The Adicts' music is fast-paced and upbeat, and they sport a Clockwork Orange droog look – except for front man Keith “Monkey” Warren, who dresses like some kind of evil joker. Their live sets feature bubble machines, streamers, giant beach balls, and sing-a-longs. They invite their fans on stage.

But this ain't no kids' birthday party — they're one of the most beloved punk rock groups of all time. Formed in Ipswich, England, in 1975 the band — which also features Pete Dee Davison, Mel Ellis and Michael “Kid Dee” Davison — is sometimes called “punk pathetique.” They've had a couple of hits, landed their songs in some video games and continue to produce quality records. They play at House of Blues Sunset Strip tonight tomorrow night, January 28, and we talked with Pete Dee and Monkey.

You're very popular in Southern California. Would you say this is a sweet spot for you?

Monkey: Absolutely! I don't know why but from the first time we came to California we seemed to have an affinity with the audience and it hasn't changed. There's always a really good vibe, smiles, good times. It's what we are striving to impart. It's a reciprocal arrangement, a band needs an audience as much as an audience needs a band.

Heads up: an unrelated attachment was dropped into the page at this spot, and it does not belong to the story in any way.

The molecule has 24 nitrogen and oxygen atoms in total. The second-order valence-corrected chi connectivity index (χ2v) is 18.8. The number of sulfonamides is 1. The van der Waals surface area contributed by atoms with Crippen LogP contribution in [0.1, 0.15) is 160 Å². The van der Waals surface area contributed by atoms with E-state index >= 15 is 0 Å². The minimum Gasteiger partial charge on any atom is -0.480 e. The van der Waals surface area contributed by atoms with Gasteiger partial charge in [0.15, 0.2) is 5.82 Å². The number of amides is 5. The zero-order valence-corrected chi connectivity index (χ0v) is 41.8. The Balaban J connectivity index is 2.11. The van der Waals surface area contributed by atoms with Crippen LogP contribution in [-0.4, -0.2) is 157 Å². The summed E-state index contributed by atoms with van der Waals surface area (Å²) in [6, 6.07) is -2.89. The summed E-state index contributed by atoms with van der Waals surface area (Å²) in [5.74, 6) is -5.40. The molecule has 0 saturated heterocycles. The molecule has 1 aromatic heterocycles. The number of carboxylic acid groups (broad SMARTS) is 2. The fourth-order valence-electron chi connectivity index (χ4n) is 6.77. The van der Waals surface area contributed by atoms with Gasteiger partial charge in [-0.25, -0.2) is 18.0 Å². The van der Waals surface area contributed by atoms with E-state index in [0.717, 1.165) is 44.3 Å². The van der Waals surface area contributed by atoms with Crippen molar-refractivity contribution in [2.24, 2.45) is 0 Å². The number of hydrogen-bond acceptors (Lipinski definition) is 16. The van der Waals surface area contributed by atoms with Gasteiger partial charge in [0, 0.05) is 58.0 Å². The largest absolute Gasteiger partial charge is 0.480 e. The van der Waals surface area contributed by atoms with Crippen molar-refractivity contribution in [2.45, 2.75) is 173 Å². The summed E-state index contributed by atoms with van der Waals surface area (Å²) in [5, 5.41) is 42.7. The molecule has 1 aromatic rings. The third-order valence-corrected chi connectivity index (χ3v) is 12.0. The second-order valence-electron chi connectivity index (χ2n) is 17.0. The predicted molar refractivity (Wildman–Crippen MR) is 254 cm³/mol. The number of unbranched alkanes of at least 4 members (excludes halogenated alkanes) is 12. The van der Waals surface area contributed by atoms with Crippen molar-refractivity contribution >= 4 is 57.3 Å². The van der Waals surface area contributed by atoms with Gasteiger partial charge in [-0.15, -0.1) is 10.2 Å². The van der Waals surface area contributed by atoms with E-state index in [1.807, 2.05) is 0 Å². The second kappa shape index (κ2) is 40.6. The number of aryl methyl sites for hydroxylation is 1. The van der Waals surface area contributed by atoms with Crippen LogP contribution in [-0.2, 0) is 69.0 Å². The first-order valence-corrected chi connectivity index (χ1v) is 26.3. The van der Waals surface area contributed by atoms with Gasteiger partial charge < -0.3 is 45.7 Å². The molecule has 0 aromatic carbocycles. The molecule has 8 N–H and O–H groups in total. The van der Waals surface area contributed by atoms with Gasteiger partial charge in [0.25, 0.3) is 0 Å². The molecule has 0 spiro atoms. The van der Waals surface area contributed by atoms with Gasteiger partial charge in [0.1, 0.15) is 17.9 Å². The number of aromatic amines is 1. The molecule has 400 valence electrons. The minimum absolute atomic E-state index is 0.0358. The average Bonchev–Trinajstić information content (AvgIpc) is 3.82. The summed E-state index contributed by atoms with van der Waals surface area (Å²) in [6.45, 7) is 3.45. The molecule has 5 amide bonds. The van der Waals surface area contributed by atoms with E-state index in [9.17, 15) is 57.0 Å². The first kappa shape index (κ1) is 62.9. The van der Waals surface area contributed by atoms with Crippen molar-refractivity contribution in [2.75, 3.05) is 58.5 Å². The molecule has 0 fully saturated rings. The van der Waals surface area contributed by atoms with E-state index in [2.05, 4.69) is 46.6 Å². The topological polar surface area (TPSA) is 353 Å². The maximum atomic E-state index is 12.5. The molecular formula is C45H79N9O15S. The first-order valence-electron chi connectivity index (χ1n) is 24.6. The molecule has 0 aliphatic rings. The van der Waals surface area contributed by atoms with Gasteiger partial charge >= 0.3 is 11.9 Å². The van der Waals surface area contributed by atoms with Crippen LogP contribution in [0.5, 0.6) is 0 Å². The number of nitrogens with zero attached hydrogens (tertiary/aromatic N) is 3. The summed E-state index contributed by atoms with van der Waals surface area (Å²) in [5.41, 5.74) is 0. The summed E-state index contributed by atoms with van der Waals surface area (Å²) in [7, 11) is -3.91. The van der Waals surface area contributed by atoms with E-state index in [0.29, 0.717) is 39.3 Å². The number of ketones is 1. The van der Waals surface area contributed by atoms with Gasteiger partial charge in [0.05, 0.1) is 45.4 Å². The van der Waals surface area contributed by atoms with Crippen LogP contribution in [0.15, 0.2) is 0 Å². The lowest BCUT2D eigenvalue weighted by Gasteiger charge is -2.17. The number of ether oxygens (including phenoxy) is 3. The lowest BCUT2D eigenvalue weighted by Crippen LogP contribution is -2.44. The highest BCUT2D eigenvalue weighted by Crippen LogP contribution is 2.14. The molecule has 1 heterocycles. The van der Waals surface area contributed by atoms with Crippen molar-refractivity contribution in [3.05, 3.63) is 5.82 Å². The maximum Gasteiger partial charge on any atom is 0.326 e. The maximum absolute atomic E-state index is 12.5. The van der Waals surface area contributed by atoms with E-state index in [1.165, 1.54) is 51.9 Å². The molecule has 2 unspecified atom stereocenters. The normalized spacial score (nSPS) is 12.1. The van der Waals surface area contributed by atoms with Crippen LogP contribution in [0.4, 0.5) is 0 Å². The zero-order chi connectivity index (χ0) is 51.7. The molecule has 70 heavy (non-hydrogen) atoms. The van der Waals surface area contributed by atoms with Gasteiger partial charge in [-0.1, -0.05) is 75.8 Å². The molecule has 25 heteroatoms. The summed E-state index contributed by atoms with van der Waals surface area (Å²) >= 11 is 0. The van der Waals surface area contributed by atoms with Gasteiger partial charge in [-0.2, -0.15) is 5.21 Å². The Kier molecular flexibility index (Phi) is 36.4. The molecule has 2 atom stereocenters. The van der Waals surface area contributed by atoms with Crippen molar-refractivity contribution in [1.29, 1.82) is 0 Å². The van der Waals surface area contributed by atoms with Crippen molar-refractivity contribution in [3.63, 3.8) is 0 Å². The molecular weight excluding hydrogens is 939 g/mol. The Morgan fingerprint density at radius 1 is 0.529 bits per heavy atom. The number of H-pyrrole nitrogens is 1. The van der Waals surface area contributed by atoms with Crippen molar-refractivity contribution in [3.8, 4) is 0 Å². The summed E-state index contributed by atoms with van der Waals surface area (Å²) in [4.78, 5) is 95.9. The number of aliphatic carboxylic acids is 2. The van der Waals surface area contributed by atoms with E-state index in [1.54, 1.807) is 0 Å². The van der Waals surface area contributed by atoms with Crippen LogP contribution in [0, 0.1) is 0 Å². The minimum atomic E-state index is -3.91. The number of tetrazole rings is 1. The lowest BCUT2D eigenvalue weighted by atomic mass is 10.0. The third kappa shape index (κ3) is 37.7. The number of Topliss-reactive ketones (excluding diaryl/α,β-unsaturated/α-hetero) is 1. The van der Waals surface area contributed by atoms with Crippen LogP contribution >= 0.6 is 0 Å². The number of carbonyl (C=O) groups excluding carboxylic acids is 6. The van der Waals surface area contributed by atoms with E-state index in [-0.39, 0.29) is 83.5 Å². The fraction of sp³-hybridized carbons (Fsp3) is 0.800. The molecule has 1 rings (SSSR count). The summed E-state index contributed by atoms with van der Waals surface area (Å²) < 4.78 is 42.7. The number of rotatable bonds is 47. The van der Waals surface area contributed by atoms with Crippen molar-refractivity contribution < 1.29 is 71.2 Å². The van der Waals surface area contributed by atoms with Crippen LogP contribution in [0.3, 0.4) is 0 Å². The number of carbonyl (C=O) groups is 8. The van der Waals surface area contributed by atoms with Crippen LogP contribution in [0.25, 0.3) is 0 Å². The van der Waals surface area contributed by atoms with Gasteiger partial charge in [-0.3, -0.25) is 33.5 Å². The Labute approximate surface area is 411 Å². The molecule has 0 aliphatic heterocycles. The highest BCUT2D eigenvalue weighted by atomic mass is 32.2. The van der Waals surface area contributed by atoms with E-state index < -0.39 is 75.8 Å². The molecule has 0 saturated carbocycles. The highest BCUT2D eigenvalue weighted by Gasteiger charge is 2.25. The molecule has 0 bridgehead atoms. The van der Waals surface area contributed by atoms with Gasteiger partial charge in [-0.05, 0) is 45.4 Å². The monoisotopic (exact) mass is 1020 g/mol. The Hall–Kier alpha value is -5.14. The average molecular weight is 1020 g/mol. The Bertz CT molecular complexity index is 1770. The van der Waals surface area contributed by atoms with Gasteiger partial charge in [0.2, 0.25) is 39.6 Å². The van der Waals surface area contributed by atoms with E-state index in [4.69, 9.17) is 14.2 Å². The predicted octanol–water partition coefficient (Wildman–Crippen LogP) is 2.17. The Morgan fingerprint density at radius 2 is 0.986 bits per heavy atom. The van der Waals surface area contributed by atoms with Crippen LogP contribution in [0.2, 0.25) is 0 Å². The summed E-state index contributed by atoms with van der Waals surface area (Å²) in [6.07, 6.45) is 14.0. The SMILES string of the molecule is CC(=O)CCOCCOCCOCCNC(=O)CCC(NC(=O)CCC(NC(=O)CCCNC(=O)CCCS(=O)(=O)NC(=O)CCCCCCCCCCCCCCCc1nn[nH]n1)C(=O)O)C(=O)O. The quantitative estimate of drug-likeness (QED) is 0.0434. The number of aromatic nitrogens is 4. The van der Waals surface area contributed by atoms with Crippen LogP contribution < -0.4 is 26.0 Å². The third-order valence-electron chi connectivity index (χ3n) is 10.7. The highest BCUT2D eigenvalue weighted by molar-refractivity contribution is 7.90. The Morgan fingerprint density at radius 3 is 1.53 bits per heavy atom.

Pete Dee: Yeah California loves us and we love Cali too. I live here, I love it.

What did you guys do before you had the band to keep you busy?

Monkey: Football hooliganism, underage drinking and chasing girls, playing football, betting on horses, Scrabble and solo Yahtzee late into the night — UK TV ended about midnight back then and we only had four channels — masturbation, curry, fish and chips down your jumper, Morecombe and Wise, Les Dawson, Steptoe and Son, the Carry On films, Tiswas, The Daily Mirror.

Sounds like you guys know how to have a good time. What about now? How do you get together when you're scattered all about the planet?

Monkey: There are a lot of emails about flights and schedules and we sometimes have a non-band social event but mostly we just meet in Columbia or wherever and start the party there. In Medellin it was a $400 bar tab, but that's the price of getting together.

Pete Dee: It's a nightmare, a bit like a hangover.

Do you think your show remains excellent because you've maintained so much of your original line up?

Monkey: We are at 75% of original line up these days, it's still wonderful to look to my left or turn around and see Pete and Kid there, it's those moments that resonate. Look at us, together, those kids, those hooligans, we did something, we have something. It's not self-congratulatory but it's an amazing moment in the midst of a set, to look someone in the eye you've known most of your life and just know, this is fucking cool.

Pete Dee: Isn't it just?

LA Weekly